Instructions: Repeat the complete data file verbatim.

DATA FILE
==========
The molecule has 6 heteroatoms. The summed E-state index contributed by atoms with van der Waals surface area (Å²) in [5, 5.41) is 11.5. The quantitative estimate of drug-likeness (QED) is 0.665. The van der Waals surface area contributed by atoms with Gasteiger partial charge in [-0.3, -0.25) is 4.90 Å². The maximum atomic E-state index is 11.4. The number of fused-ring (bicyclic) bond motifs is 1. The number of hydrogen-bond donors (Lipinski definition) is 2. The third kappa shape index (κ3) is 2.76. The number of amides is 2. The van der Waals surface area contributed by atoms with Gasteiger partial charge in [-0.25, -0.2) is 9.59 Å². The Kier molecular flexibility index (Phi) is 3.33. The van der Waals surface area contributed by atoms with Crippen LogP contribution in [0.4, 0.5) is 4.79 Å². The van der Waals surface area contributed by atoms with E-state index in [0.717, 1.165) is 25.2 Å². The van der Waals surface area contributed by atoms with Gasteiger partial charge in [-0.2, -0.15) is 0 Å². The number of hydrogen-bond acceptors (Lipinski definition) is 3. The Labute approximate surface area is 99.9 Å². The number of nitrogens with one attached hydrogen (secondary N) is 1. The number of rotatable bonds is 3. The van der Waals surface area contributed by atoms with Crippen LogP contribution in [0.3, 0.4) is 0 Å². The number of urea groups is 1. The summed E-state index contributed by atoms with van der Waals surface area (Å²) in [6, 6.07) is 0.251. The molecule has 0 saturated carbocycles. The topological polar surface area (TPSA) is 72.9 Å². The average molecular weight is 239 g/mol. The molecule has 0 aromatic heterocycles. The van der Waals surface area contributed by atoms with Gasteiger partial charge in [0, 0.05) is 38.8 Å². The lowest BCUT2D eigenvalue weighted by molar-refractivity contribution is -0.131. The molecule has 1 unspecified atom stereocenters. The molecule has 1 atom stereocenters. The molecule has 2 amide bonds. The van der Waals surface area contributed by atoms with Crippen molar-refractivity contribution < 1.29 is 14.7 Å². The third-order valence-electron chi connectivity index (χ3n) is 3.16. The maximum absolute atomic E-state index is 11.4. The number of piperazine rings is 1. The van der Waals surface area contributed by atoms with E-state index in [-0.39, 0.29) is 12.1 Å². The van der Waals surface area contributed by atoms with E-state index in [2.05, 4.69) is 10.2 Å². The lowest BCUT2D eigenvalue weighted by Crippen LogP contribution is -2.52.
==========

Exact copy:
The molecule has 6 heteroatoms. The summed E-state index contributed by atoms with van der Waals surface area (Å²) in [5, 5.41) is 11.5. The quantitative estimate of drug-likeness (QED) is 0.665. The van der Waals surface area contributed by atoms with Gasteiger partial charge in [-0.3, -0.25) is 4.90 Å². The maximum atomic E-state index is 11.4. The number of fused-ring (bicyclic) bond motifs is 1. The number of hydrogen-bond donors (Lipinski definition) is 2. The third kappa shape index (κ3) is 2.76. The number of amides is 2. The van der Waals surface area contributed by atoms with Gasteiger partial charge in [-0.25, -0.2) is 9.59 Å². The Kier molecular flexibility index (Phi) is 3.33. The van der Waals surface area contributed by atoms with Crippen LogP contribution in [0.4, 0.5) is 4.79 Å². The van der Waals surface area contributed by atoms with E-state index in [0.717, 1.165) is 25.2 Å². The van der Waals surface area contributed by atoms with Gasteiger partial charge in [-0.2, -0.15) is 0 Å². The number of hydrogen-bond acceptors (Lipinski definition) is 3. The Labute approximate surface area is 99.9 Å². The number of nitrogens with one attached hydrogen (secondary N) is 1. The number of rotatable bonds is 3. The van der Waals surface area contributed by atoms with Crippen LogP contribution in [0.3, 0.4) is 0 Å². The number of urea groups is 1. The summed E-state index contributed by atoms with van der Waals surface area (Å²) in [6, 6.07) is 0.251. The molecule has 0 saturated carbocycles. The topological polar surface area (TPSA) is 72.9 Å². The average molecular weight is 239 g/mol. The molecule has 0 aromatic heterocycles. The van der Waals surface area contributed by atoms with Gasteiger partial charge in [0, 0.05) is 38.8 Å². The lowest BCUT2D eigenvalue weighted by molar-refractivity contribution is -0.131. The molecule has 1 unspecified atom stereocenters. The molecule has 1 atom stereocenters. The molecule has 2 amide bonds. The van der Waals surface area contributed by atoms with Crippen molar-refractivity contribution < 1.29 is 14.7 Å². The third-order valence-electron chi connectivity index (χ3n) is 3.16. The maximum absolute atomic E-state index is 11.4. The number of piperazine rings is 1. The van der Waals surface area contributed by atoms with E-state index in [-0.39, 0.29) is 12.1 Å². The van der Waals surface area contributed by atoms with E-state index in [2.05, 4.69) is 10.2 Å². The lowest BCUT2D eigenvalue weighted by Crippen LogP contribution is -2.52.